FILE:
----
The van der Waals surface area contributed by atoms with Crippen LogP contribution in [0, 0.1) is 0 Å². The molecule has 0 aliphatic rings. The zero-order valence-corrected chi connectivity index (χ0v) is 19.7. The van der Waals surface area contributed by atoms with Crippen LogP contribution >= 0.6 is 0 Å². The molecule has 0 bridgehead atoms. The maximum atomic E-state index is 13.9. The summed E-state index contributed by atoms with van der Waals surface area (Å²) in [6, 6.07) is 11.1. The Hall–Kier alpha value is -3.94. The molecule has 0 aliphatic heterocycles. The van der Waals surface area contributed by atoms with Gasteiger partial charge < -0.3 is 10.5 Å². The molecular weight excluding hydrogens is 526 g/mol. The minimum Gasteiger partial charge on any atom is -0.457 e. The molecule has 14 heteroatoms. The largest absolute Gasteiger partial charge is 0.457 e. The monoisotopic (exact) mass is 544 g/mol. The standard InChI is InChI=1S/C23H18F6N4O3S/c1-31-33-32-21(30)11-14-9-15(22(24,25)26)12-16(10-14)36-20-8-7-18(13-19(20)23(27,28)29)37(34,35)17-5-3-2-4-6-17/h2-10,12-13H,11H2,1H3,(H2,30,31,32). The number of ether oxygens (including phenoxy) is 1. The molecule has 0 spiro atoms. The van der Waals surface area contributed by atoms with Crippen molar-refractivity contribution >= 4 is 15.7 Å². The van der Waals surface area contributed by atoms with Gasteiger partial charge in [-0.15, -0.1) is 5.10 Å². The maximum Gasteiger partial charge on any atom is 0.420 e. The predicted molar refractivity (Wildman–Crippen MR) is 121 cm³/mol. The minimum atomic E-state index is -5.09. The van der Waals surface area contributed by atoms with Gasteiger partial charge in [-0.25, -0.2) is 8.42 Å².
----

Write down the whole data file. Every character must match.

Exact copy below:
The van der Waals surface area contributed by atoms with Crippen LogP contribution in [0, 0.1) is 0 Å². The molecule has 0 aliphatic rings. The zero-order valence-corrected chi connectivity index (χ0v) is 19.7. The van der Waals surface area contributed by atoms with Crippen LogP contribution >= 0.6 is 0 Å². The molecule has 0 bridgehead atoms. The maximum atomic E-state index is 13.9. The summed E-state index contributed by atoms with van der Waals surface area (Å²) in [6, 6.07) is 11.1. The Hall–Kier alpha value is -3.94. The molecule has 0 aliphatic heterocycles. The van der Waals surface area contributed by atoms with Gasteiger partial charge < -0.3 is 10.5 Å². The molecular weight excluding hydrogens is 526 g/mol. The minimum Gasteiger partial charge on any atom is -0.457 e. The molecule has 14 heteroatoms. The largest absolute Gasteiger partial charge is 0.457 e. The monoisotopic (exact) mass is 544 g/mol. The standard InChI is InChI=1S/C23H18F6N4O3S/c1-31-33-32-21(30)11-14-9-15(22(24,25)26)12-16(10-14)36-20-8-7-18(13-19(20)23(27,28)29)37(34,35)17-5-3-2-4-6-17/h2-10,12-13H,11H2,1H3,(H2,30,31,32). The number of ether oxygens (including phenoxy) is 1. The molecule has 0 spiro atoms. The van der Waals surface area contributed by atoms with Crippen molar-refractivity contribution >= 4 is 15.7 Å². The van der Waals surface area contributed by atoms with Gasteiger partial charge in [-0.15, -0.1) is 5.10 Å². The maximum Gasteiger partial charge on any atom is 0.420 e. The predicted molar refractivity (Wildman–Crippen MR) is 121 cm³/mol. The minimum atomic E-state index is -5.09. The van der Waals surface area contributed by atoms with Gasteiger partial charge in [-0.25, -0.2) is 8.42 Å².